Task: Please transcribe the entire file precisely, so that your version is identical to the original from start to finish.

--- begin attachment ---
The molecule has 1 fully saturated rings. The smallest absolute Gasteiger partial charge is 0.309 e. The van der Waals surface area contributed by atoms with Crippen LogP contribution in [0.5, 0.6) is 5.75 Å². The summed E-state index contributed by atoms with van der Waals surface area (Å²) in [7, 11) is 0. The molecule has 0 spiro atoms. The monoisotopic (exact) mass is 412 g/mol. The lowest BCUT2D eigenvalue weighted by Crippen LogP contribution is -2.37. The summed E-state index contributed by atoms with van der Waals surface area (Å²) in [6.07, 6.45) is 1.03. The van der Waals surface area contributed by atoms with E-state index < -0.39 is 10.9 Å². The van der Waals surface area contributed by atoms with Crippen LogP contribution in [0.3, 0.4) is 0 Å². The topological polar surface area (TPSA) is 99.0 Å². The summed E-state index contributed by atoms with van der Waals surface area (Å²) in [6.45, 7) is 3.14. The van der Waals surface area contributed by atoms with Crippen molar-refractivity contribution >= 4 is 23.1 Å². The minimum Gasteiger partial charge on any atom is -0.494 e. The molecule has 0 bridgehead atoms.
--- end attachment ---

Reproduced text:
The molecule has 1 fully saturated rings. The smallest absolute Gasteiger partial charge is 0.309 e. The van der Waals surface area contributed by atoms with Crippen LogP contribution in [0.5, 0.6) is 5.75 Å². The summed E-state index contributed by atoms with van der Waals surface area (Å²) in [7, 11) is 0. The molecule has 0 spiro atoms. The monoisotopic (exact) mass is 412 g/mol. The lowest BCUT2D eigenvalue weighted by Crippen LogP contribution is -2.37. The summed E-state index contributed by atoms with van der Waals surface area (Å²) in [6.07, 6.45) is 1.03. The van der Waals surface area contributed by atoms with E-state index < -0.39 is 10.9 Å². The van der Waals surface area contributed by atoms with Crippen LogP contribution in [0.3, 0.4) is 0 Å². The topological polar surface area (TPSA) is 99.0 Å². The summed E-state index contributed by atoms with van der Waals surface area (Å²) in [6.45, 7) is 3.14. The van der Waals surface area contributed by atoms with Crippen molar-refractivity contribution >= 4 is 23.1 Å². The minimum Gasteiger partial charge on any atom is -0.494 e. The molecule has 0 bridgehead atoms.